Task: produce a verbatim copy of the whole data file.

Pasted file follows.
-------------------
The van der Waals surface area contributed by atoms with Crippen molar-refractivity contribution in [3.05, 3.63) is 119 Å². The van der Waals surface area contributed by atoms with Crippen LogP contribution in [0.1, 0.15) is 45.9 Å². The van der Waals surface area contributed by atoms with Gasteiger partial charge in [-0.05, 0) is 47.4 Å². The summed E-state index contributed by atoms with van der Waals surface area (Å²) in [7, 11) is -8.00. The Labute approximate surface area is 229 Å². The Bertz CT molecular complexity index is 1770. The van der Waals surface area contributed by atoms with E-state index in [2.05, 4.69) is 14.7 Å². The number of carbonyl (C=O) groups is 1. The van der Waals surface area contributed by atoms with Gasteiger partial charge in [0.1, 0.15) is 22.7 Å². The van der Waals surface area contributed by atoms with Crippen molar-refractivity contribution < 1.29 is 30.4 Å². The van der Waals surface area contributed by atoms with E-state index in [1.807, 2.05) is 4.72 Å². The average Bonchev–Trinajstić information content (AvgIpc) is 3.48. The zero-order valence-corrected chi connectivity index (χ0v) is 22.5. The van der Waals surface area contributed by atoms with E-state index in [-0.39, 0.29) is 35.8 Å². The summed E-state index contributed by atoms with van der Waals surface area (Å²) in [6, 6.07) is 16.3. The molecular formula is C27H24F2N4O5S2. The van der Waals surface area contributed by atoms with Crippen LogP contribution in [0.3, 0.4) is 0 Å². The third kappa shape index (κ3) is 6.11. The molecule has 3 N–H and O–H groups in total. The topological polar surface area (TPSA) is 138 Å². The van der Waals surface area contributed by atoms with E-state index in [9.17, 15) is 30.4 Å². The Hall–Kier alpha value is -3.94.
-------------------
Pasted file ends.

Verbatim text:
The van der Waals surface area contributed by atoms with Crippen molar-refractivity contribution in [3.05, 3.63) is 119 Å². The van der Waals surface area contributed by atoms with Crippen LogP contribution in [0.1, 0.15) is 45.9 Å². The van der Waals surface area contributed by atoms with Gasteiger partial charge in [-0.05, 0) is 47.4 Å². The summed E-state index contributed by atoms with van der Waals surface area (Å²) in [7, 11) is -8.00. The Labute approximate surface area is 229 Å². The Bertz CT molecular complexity index is 1770. The van der Waals surface area contributed by atoms with E-state index in [2.05, 4.69) is 14.7 Å². The number of carbonyl (C=O) groups is 1. The van der Waals surface area contributed by atoms with Gasteiger partial charge in [0.1, 0.15) is 22.7 Å². The van der Waals surface area contributed by atoms with Crippen molar-refractivity contribution < 1.29 is 30.4 Å². The van der Waals surface area contributed by atoms with E-state index in [1.807, 2.05) is 4.72 Å². The average Bonchev–Trinajstić information content (AvgIpc) is 3.48. The zero-order valence-corrected chi connectivity index (χ0v) is 22.5. The van der Waals surface area contributed by atoms with E-state index in [-0.39, 0.29) is 35.8 Å². The summed E-state index contributed by atoms with van der Waals surface area (Å²) in [6, 6.07) is 16.3. The molecular formula is C27H24F2N4O5S2. The van der Waals surface area contributed by atoms with Crippen LogP contribution in [0.3, 0.4) is 0 Å². The third kappa shape index (κ3) is 6.11. The molecule has 3 N–H and O–H groups in total. The topological polar surface area (TPSA) is 138 Å². The van der Waals surface area contributed by atoms with E-state index in [9.17, 15) is 30.4 Å². The Hall–Kier alpha value is -3.94.